05 October 2015

Wang et. al., 2015 created a set of F4-F6 pure breeding lines, called hybrid mimics, which exhibit hybrid vigor similar to F1 hybrids in Arabidopsis. The authors compared the differentially expressed genes in F1 hybrid and the hybrid mimics; and found similar expression pattern between them. The authors proposed that the altered expression could be a consequence of trans-regulation of genes or epigenetic modifications.

In general, during R-I lab R.E.H.A.B. discussion, most of us liked the paper. It was well written with explicit figures. The authors selected rosette diameter as a trait of interest. With the selection intensity of 4-10%, they were able to create F4-F6 hybrid mimics, which provided evidence to argue back early criticism about the complementation of deleterious alleles in explaining heterosis. The early idea was that if the complementation hypothesis were ture, it should be able to create an hybrid-like inbred line with all of the superior alleles. The current observation showed that the hybrid-like lines could indeed be created for rosette diameter in Arabidopsis. Therefore, rejected this early criticism against dominant complementation theory for heterosis. But the trait in current study may be controlled by relative few segregating genetic variants. For more complex traits, like grain yield, hybrid mimics may be hard or almost impossible to obtain.

The authors referred their selection method as “recurrent selection”. However, I do not think it is the same recurrent selection we used in plant breeding. In plant breeding, the inbred parents were selected recurrently from the interbreeding plants according to their combining abilities. I think in current study, what the authors did was just “selection”. This potential terminology issue would not affect their analysis.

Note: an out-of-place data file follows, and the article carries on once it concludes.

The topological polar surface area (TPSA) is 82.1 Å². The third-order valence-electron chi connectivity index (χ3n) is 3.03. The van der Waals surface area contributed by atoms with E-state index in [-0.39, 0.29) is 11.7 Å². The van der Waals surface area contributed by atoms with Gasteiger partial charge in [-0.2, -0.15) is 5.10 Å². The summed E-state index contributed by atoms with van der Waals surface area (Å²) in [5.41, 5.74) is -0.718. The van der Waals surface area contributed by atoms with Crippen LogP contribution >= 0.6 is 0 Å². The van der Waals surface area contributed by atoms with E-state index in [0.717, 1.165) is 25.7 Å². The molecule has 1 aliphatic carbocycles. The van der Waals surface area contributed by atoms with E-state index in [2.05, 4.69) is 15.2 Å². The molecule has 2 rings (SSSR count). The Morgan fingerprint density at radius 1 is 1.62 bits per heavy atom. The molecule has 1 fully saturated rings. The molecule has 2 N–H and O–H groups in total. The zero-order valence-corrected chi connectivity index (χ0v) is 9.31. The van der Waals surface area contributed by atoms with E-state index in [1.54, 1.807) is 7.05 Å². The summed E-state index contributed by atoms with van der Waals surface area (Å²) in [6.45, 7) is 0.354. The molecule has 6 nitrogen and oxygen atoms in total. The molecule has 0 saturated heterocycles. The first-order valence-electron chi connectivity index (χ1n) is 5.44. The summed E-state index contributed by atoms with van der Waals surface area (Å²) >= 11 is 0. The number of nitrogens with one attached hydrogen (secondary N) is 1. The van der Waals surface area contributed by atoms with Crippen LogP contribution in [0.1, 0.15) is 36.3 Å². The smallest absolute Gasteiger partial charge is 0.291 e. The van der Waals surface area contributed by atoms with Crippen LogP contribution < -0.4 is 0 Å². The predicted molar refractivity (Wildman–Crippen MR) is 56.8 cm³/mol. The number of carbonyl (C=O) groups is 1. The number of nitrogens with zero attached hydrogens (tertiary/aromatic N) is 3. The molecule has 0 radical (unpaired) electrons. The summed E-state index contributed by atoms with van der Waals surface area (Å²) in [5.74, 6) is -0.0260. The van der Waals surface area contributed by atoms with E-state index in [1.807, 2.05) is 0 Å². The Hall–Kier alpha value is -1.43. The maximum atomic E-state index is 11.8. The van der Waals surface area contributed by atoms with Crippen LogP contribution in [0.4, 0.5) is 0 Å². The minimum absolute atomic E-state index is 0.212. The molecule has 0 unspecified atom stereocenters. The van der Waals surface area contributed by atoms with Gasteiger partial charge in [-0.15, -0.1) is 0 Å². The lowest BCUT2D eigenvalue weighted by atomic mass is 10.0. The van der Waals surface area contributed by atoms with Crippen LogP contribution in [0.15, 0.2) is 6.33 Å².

I liked the way the authors used to present gene expression profiles in Fig.4 and Fig.5. We all understand that RNA-seq data are difficult to present. The authors came up with this very smart strategy to compare DEG among different lines. In panel B of Fig.4, one of the F4 lines looks very similar to the hybrid. However, it may not that obvious for other lines, especially with only one negative control. If a test statistics was employed to quantify the difference, it would be a more solid analysis. (I know I have been too picky about this. :( ) We found that the scales for Fig.4 and Fig.5 are different. We were wondering why in one study the scales changed from -5 to 5, but in the other, from -50 to 50. And, the criterion they used for detecting DEG were less stringent than normally used (FC >= 1.3 and P-value < 0.05 in this study, normally FC > 2 and FDR < 0.05).

In Fig.6, we expected the authors to conduct a genetic scanning to confirm whether there were heterozygosity regions shared among lines. Unfortunately, they failed to deliver this message. It would be interesting to see, in the future, the dissection of the genetic architecture of this trait and the genetic explanations of heterosis for these very interesting hybrid mimics.



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